Long-Term Care in Ottawa
Preamble - April 30, 2020
The Council on Aging of Ottawa (COA) has always been committed to improving the well-being of seniors and age-friendly services in our community.
In line with that commitment, the COA’s Health Issues Committee recently reviewed the state of long-term care in Ottawa and concluded that long-term care was not working well for anyone – seniors, their families, and the staff who work in this sector. More visible than ever these days, the COVID-19 pandemic has tragically laid bare the many serious weaknesses in long-term care.
In late 2019, the Board approved the report Long-Term Care in Ottawa: We Need Change Now! that outlined the COA’s vision for long-term care, identified four priorities for change and highlighted measures for monitoring these needed changes. The original plan to release the report with a public event this spring was understandably cancelled due to the COVID-19 pandemic.
In addition, we have started important work with our many community partners to strengthen our collective voice on this issue, a voice for change now.
With the unfolding crisis in long-term care homes in our city and across the province, the COA feels compelled to release this report now as a testament to the COA’s unwavering commitment to improving the long-term care sector, an important and vital health service for seniors.
The Health Committee’s current priority will be to monitor the impact of the COVID-19 pandemic on long-term care and to advocate for all the needed changes, both short- and long-term, which will reduce the risks to residents and to staff.
We look forward to continuing the open dialogue on ways to strengthen this often neglected, but so very important health care service.
Chair, Board of Directors
Chair, Health Issues Committee
Our Vision for Long-Term Care
Long-term care is a place where residents live in a safe, home-like environment and are treated with respect and dignity.
To make this happen,
- funding must support staffing levels which meet the care needs of all residents
- wait times must be guaranteed and all barriers that delay timely admission be removed
- the sector must be recognized and respected as an integral and vital part of the health care system and be affordable for residents.
Our Priorities for Long-Term Care
We Need Change Now!
Making changes to long-term care will take time. A plan needs to be in place immediately to reduce wait lists and wait times for care and to encourage innovation in this sector. The increase of privately paid care for needed services in LTC, retirement homes and home care will continue to encourage two-tier health care for Ottawa seniors and increase the burden on unpaid caregivers.
The Council on Aging of Ottawa will continue to work with others to voice the concerns of LTC residents and of those who are waiting, to ensure quality care for Ottawa seniors today and in the future. We will remain diligent in watching changes in long-term care.
COVID-19 - Family Resources and Decision Aids
Virtual Family Forums provides a forum for families to ask questions and get support (Family Councils Ontario)
Virtual Visits Toolkits supports families to set up Zoom and Skype calls with family members in long-term care (Family Councils Ontario)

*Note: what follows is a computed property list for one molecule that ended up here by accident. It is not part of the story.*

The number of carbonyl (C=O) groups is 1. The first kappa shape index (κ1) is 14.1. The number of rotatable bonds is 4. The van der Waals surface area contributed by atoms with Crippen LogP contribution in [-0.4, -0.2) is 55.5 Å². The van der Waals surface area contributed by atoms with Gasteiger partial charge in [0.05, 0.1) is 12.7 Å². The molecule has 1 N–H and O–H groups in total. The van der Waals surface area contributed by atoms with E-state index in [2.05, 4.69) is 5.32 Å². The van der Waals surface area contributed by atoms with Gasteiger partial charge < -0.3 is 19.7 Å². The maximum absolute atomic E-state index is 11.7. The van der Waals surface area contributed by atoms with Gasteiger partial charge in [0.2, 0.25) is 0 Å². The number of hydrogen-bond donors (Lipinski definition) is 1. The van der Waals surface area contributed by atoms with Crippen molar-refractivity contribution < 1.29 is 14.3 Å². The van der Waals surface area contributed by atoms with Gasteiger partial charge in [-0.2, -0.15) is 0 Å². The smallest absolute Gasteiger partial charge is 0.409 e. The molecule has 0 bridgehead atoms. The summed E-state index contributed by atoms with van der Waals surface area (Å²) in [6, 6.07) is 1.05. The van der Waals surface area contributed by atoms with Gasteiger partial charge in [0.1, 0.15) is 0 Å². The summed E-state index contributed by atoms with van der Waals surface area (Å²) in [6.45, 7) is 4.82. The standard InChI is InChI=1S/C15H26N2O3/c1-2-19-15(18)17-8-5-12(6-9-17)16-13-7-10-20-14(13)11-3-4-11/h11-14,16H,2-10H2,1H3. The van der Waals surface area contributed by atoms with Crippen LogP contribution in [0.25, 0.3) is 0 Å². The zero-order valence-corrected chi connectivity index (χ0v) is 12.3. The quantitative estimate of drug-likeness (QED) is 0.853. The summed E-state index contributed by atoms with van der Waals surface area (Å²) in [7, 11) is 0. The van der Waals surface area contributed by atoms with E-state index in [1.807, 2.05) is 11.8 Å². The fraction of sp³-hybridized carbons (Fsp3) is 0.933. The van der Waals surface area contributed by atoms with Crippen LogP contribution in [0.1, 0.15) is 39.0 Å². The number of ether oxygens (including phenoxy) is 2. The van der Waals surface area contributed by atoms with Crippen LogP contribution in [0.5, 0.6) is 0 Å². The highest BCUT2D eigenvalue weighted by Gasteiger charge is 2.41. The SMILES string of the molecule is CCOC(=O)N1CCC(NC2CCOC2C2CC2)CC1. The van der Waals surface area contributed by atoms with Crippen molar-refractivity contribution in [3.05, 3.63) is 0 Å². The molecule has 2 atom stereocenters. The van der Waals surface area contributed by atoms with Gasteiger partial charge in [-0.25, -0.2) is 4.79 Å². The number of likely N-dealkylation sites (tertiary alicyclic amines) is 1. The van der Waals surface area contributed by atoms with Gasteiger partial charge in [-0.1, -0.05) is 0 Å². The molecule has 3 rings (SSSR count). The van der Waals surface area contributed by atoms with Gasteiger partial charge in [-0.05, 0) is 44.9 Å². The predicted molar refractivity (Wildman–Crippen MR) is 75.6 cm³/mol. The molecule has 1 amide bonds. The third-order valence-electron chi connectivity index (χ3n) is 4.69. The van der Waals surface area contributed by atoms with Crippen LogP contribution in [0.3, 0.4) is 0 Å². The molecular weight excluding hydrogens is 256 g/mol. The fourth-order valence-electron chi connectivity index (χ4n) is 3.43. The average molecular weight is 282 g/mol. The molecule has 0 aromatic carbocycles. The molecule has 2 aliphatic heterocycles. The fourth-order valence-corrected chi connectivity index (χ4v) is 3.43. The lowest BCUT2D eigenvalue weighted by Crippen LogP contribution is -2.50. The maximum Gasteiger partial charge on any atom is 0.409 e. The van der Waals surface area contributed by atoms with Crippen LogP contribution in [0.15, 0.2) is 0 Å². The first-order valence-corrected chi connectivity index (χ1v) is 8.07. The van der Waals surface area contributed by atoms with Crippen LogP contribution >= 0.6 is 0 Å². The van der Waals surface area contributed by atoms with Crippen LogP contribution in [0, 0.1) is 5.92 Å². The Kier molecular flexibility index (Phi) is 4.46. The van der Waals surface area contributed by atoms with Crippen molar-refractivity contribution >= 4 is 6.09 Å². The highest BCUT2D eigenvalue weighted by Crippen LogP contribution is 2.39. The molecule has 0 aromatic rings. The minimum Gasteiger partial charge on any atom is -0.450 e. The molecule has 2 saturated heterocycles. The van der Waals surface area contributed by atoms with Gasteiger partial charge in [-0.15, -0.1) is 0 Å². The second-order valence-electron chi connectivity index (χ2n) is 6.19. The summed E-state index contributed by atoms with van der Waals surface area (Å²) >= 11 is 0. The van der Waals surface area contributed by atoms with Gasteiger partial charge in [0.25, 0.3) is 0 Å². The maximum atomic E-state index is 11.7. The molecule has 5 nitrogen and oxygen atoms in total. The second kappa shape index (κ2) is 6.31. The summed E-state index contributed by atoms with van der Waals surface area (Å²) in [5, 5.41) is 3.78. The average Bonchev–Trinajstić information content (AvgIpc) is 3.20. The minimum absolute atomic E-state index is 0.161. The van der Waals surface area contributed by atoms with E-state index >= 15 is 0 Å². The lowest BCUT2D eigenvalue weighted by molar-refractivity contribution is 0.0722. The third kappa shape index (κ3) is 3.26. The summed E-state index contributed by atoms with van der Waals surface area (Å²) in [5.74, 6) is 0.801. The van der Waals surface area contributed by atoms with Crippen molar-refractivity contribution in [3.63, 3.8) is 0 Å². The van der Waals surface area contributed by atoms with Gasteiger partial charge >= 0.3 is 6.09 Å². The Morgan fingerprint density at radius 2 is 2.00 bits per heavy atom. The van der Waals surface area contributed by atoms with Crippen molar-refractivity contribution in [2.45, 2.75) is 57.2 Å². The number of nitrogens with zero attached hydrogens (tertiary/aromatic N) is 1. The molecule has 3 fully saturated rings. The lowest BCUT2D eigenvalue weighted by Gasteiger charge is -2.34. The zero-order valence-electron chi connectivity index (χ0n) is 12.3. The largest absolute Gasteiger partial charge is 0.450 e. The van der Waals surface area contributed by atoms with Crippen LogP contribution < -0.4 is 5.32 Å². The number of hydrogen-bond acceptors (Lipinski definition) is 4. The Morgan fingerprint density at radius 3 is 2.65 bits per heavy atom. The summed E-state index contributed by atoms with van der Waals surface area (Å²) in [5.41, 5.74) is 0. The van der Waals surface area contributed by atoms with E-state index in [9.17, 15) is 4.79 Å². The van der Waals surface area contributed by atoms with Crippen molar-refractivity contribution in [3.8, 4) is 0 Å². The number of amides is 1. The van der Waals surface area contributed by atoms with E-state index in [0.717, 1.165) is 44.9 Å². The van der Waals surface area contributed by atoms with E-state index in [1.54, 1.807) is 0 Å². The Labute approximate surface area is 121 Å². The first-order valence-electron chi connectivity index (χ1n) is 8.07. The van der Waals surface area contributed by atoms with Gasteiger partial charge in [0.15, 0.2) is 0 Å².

Connecting Families Facebook Group (Registered Nurses Association of Ontario – English only)
Family Support and Action Line – available to LTC families, staff, residents, and the public to call to receive information or raise concerns during #COVID19. Call 1-866-434-0144; 8:30 AM-7 PM, 7 days a week (Ministry of Long-Term Care)
Ottawa Hospital Research Institute. (2020). Should I or my family member go to live with family or stay in the long-term care or nursing home?
National Initiative for the Care of the Elderly (NICE). (2020).To Stay or to Go? Moving Family from Institutional Care to your Home During the COVID-19 Pandemic (Ontario)
National Institute on Aging, Ryerson University, Long-Term Care Resources for Residents, Families, and Caregivers
How to Find Long-Term Care
Champlain Local Health Integration Network (LHIN), Home and Community Care: The first step is to contact the Champlain LHIN which is responsible for Home and Community Care (formerly the Community Care Access Centre (CCAC)). They will help determine your or your loved one’s eligibility and help you with the next steps. For more information, contact them at 310-2222 or 1-800 538-0520
Ministry of Long-Term Care: This site, Long-Term Care overview explains all the steps in the process and discusses costs and eligibility requirements. It includes a page showing the difference between LTC and retirement homes
Reports on Long-Term Care Homes: You can search for homes by name or geography for information about the homes including how they perform on Ministry inspections
Checklists to Evaluate LTC Homes
Champlain LHIN. (2017). Planning for Long-Term Care When care at home is no longer possible
Concerned Friends of Ontario Citizens in Care Facilities. (2019). Ministry of Health Long-Term Care Home Checklist
The Council on Aging of Ottawa. (2004). Guide for Selecting a Long-Term Care Facility
Advocacy Centre for the Elderly, Long-Term Care Homes
City of Ottawa, Long-Term Care
Health Quality Ontario, Long-Term Care Home Performance in Ontario
Ontario Ministries of Health and Long-Term Care, Home Community and Residential Care Services
Registered Nurses Association of Ontario, Transforming long-term care to keep residents healthy and safe